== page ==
Meet Our New Faculty

GPS welcomed two new faculty members who arrived with energy, enthusiasm and a diverse range of teaching experiences. Learn a little about each of them below as we asked three questions about their academic focus, research and teaching.

Benjamin Appel

Q: What is your academic focus?
A: My current academic research focuses on the human rights practices of governments, or why governments repress their citizens. For example, I am looking at how COVID-19 affects the human rights practice of states; I find that the pandemic has led to greater human rights abuses among states, especially among those with a history of committing repression. I am also looking at the relationship between climate change and human rights, and find that climate change and specifically both excessive rainfall and droughts are linked with more human rights abuses. 

I also have several related projects on international law and international organizations and political violence. I am also looking at the International Criminal Court's (ICC) impact on human rights and war, and have several papers on the relationship between the United Nations Security Council (UNSC) and the peaceful resolution of international crises.

Q: What are the real-world impacts of your research?
A: Understanding the causes and consequences of human rights, I believe, has real-world implications. It’s important, for example, to understand whether COVID-19 or climate change is going to lead to greater human rights abuses. We need to understand and predict the causes of human rights abuses in order to further prevent them from taking place. Likewise, both the ICC and the UNSC are under threat right now so it's important for scholars to study both institutions to determine whether they are a force for peace in the international system.

Q: What skills or understanding do you hope students leave your class with?
A: I have two basic goals in most of my classes. I try to instill a passion for improving the world in my classes. We live in a time with many challenges and we can make a difference if we try to do so. I often teach about climate change, extreme poverty, human rights, causes of war and so forth in my classes and I make it clear to my students that they can help lead to more peaceful outcomes, if they want to. I encourage my students to get out there and do something positive for our world. I usually end my classes with a quote from Margaret Mead, “Never doubt that a small group of thoughtful, committed citizens can change the world. Indeed, it is the only that ever has”. I know this sounds corny, but it’s true.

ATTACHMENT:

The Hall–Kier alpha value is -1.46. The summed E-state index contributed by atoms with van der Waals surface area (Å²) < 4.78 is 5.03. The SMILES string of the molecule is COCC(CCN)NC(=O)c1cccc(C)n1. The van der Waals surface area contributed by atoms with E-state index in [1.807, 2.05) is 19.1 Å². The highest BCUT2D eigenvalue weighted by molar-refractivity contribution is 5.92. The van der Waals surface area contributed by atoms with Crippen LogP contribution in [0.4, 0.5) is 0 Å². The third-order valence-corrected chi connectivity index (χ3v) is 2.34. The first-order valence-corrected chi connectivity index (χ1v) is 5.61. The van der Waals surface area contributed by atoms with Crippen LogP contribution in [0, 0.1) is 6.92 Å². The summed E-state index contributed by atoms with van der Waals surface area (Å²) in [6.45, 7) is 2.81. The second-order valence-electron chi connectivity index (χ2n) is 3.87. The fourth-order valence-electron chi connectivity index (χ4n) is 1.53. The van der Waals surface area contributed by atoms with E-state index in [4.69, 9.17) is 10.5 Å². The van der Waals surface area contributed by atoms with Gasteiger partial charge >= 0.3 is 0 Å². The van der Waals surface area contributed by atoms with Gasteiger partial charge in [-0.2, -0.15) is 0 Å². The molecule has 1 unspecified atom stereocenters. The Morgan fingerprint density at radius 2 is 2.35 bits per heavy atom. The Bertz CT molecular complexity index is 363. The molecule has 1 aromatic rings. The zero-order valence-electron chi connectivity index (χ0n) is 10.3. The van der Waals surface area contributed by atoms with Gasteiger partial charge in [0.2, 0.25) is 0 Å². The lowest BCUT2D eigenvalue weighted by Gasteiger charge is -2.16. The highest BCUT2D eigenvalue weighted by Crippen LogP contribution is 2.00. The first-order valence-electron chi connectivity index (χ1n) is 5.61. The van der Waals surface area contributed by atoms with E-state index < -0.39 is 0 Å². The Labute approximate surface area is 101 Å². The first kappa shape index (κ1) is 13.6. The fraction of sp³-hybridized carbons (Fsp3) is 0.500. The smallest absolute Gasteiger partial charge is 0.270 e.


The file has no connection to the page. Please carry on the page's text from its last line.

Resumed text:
I also believe that the scientific method and quantitative skills are necessary in today’s data-centric and high-tech world. I try to teach my students the basics and benefits of empirical research. I often explore various types of data in my classes, and show how data, when used responsibly, can help us to better understand some of the biggest issues we face today, such as climate change, state repression and extreme poverty.

jakana-thomas.png

Jakana Thomas

Q: What is your academic focus?
A: I study political violence. I am particularly interested in exploring how gender diversity at the group and societal levels impacts the behavior of violent political organizations (e.g., terrorist, rebel and militia groups). In short, I am interested in how women’s political participation influences conflict processes and efforts at conflict resolution. My research contributes to the vast academic and policy work on the Women, Peace and Security (WPS) agenda but does so from a slightly different perspective.

Q: What are the real-world impacts of your research?
A: In a broad sense, my work attempts to draw attention to the work that women do in politics, with specific emphasis on violent politics. While international relations is often portrayed as a man’s game, women do so much heavy-lifting that typically goes unacknowledged. Understanding the contributions women make is important because research shows their activism and activities can yield substantially different outcomes than when only men participate in conflict processes; women’s inclusion can lead to more durable peace and more lethal violence.

Understanding where women are and what motivates their participation can offer us better insight into the types of conflict outcomes we should expect and the tools we need to address these complex societal issues. Essentially, it is difficult to make a cake successfully when major ingredients are omitted. It turns out that women are a major ingredient in the making of both peace and conflict, so we need to consider what women are doing and contributing in order to understand what motivates conflict and what makes peace stick.

Q: What skills or understanding do you hope students leave your class with?
A: I hope students walk away understanding that political actors, even terrorists and rebels, are attempting to make rational, strategic decisions. I also hope to convey that the world is diverse and that diversity is important for politics.